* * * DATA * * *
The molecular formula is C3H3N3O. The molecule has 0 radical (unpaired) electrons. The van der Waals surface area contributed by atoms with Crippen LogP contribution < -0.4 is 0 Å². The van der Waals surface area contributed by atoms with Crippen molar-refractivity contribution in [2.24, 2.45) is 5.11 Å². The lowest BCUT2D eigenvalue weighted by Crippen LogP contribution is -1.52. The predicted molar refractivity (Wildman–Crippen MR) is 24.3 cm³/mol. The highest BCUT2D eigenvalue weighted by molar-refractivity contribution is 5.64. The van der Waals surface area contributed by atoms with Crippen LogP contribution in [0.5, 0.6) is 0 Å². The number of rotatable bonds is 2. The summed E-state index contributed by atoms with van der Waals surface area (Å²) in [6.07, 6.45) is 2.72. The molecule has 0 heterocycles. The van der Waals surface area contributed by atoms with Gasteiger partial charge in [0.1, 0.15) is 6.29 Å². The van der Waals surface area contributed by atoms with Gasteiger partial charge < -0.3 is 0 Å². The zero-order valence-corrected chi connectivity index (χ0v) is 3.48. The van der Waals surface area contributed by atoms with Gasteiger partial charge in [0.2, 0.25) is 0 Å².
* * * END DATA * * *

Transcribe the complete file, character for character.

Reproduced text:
The molecular formula is C3H3N3O. The molecule has 0 radical (unpaired) electrons. The van der Waals surface area contributed by atoms with Crippen LogP contribution < -0.4 is 0 Å². The van der Waals surface area contributed by atoms with Crippen molar-refractivity contribution in [2.24, 2.45) is 5.11 Å². The lowest BCUT2D eigenvalue weighted by Crippen LogP contribution is -1.52. The predicted molar refractivity (Wildman–Crippen MR) is 24.3 cm³/mol. The highest BCUT2D eigenvalue weighted by molar-refractivity contribution is 5.64. The van der Waals surface area contributed by atoms with Crippen LogP contribution in [0.5, 0.6) is 0 Å². The number of rotatable bonds is 2. The summed E-state index contributed by atoms with van der Waals surface area (Å²) in [6.07, 6.45) is 2.72. The molecule has 0 heterocycles. The van der Waals surface area contributed by atoms with Gasteiger partial charge in [0.1, 0.15) is 6.29 Å². The van der Waals surface area contributed by atoms with Gasteiger partial charge < -0.3 is 0 Å². The zero-order valence-corrected chi connectivity index (χ0v) is 3.48. The van der Waals surface area contributed by atoms with Gasteiger partial charge in [0.2, 0.25) is 0 Å².